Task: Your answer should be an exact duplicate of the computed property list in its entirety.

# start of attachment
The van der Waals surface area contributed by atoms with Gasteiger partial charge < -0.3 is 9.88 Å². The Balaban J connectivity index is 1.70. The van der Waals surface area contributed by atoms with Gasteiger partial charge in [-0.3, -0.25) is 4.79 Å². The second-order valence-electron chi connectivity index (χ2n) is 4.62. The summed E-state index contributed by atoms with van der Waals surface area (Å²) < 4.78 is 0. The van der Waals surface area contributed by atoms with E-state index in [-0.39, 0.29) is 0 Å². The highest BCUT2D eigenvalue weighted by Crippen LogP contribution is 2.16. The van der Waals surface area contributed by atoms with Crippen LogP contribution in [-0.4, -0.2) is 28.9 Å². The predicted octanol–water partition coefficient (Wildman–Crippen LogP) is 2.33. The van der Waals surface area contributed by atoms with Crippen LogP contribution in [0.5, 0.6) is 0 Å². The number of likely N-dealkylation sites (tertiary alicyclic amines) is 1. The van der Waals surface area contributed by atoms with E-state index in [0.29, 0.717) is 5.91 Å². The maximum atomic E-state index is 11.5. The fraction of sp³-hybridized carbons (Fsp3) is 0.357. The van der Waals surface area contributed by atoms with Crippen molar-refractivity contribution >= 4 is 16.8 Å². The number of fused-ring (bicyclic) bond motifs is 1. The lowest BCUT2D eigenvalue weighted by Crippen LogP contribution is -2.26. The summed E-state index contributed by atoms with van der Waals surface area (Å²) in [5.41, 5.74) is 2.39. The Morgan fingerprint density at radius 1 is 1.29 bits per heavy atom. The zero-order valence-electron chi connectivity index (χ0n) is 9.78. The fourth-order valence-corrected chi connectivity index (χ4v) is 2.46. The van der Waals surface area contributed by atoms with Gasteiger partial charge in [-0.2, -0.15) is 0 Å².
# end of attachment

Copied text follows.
The van der Waals surface area contributed by atoms with Gasteiger partial charge < -0.3 is 9.88 Å². The Balaban J connectivity index is 1.70. The van der Waals surface area contributed by atoms with Gasteiger partial charge in [-0.3, -0.25) is 4.79 Å². The second-order valence-electron chi connectivity index (χ2n) is 4.62. The summed E-state index contributed by atoms with van der Waals surface area (Å²) < 4.78 is 0. The van der Waals surface area contributed by atoms with E-state index in [-0.39, 0.29) is 0 Å². The highest BCUT2D eigenvalue weighted by Crippen LogP contribution is 2.16. The van der Waals surface area contributed by atoms with Crippen LogP contribution in [-0.4, -0.2) is 28.9 Å². The predicted octanol–water partition coefficient (Wildman–Crippen LogP) is 2.33. The van der Waals surface area contributed by atoms with Crippen LogP contribution in [0.5, 0.6) is 0 Å². The number of likely N-dealkylation sites (tertiary alicyclic amines) is 1. The van der Waals surface area contributed by atoms with E-state index in [0.29, 0.717) is 5.91 Å². The maximum atomic E-state index is 11.5. The fraction of sp³-hybridized carbons (Fsp3) is 0.357. The van der Waals surface area contributed by atoms with Crippen molar-refractivity contribution >= 4 is 16.8 Å². The number of fused-ring (bicyclic) bond motifs is 1. The lowest BCUT2D eigenvalue weighted by Crippen LogP contribution is -2.26. The summed E-state index contributed by atoms with van der Waals surface area (Å²) in [5.41, 5.74) is 2.39. The Morgan fingerprint density at radius 1 is 1.29 bits per heavy atom. The zero-order valence-electron chi connectivity index (χ0n) is 9.78. The fourth-order valence-corrected chi connectivity index (χ4v) is 2.46. The van der Waals surface area contributed by atoms with Gasteiger partial charge in [-0.2, -0.15) is 0 Å².